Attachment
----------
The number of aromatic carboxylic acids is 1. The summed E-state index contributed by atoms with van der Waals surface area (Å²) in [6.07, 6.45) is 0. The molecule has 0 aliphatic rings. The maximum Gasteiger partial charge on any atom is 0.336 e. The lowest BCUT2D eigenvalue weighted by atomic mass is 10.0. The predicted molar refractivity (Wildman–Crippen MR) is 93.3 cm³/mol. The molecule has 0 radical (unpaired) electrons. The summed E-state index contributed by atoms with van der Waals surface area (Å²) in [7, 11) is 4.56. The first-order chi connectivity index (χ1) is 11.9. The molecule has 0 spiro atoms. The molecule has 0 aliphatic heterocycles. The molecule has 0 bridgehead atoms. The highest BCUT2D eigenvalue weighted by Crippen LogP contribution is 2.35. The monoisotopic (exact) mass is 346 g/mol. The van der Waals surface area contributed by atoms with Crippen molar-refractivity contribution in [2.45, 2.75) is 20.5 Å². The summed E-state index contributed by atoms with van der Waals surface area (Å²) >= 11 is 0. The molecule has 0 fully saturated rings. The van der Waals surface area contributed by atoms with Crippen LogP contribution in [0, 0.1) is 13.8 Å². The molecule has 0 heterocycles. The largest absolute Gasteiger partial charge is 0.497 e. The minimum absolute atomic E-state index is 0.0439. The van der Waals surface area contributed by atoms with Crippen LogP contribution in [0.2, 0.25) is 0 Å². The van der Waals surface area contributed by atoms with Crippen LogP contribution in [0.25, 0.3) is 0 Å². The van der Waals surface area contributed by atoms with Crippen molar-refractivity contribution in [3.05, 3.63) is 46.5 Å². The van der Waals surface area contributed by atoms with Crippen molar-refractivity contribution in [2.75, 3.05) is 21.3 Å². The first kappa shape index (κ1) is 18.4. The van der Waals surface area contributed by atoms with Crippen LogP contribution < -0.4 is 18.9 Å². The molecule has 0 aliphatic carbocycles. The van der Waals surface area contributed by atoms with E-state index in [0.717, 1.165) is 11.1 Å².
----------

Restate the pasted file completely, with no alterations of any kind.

The number of aromatic carboxylic acids is 1. The summed E-state index contributed by atoms with van der Waals surface area (Å²) in [6.07, 6.45) is 0. The molecule has 0 aliphatic rings. The maximum Gasteiger partial charge on any atom is 0.336 e. The lowest BCUT2D eigenvalue weighted by atomic mass is 10.0. The predicted molar refractivity (Wildman–Crippen MR) is 93.3 cm³/mol. The molecule has 0 radical (unpaired) electrons. The summed E-state index contributed by atoms with van der Waals surface area (Å²) in [7, 11) is 4.56. The first-order chi connectivity index (χ1) is 11.9. The molecule has 0 spiro atoms. The molecule has 0 aliphatic heterocycles. The molecule has 0 bridgehead atoms. The highest BCUT2D eigenvalue weighted by Crippen LogP contribution is 2.35. The monoisotopic (exact) mass is 346 g/mol. The van der Waals surface area contributed by atoms with Crippen molar-refractivity contribution in [2.45, 2.75) is 20.5 Å². The summed E-state index contributed by atoms with van der Waals surface area (Å²) >= 11 is 0. The molecule has 0 fully saturated rings. The van der Waals surface area contributed by atoms with Crippen LogP contribution in [0, 0.1) is 13.8 Å². The molecule has 0 heterocycles. The largest absolute Gasteiger partial charge is 0.497 e. The minimum absolute atomic E-state index is 0.0439. The van der Waals surface area contributed by atoms with Crippen LogP contribution in [0.2, 0.25) is 0 Å². The van der Waals surface area contributed by atoms with Crippen LogP contribution in [0.25, 0.3) is 0 Å². The van der Waals surface area contributed by atoms with Crippen molar-refractivity contribution in [3.05, 3.63) is 46.5 Å². The van der Waals surface area contributed by atoms with Crippen molar-refractivity contribution in [2.75, 3.05) is 21.3 Å². The first kappa shape index (κ1) is 18.4. The van der Waals surface area contributed by atoms with Crippen LogP contribution < -0.4 is 18.9 Å². The molecule has 0 aliphatic carbocycles. The van der Waals surface area contributed by atoms with E-state index in [0.717, 1.165) is 11.1 Å².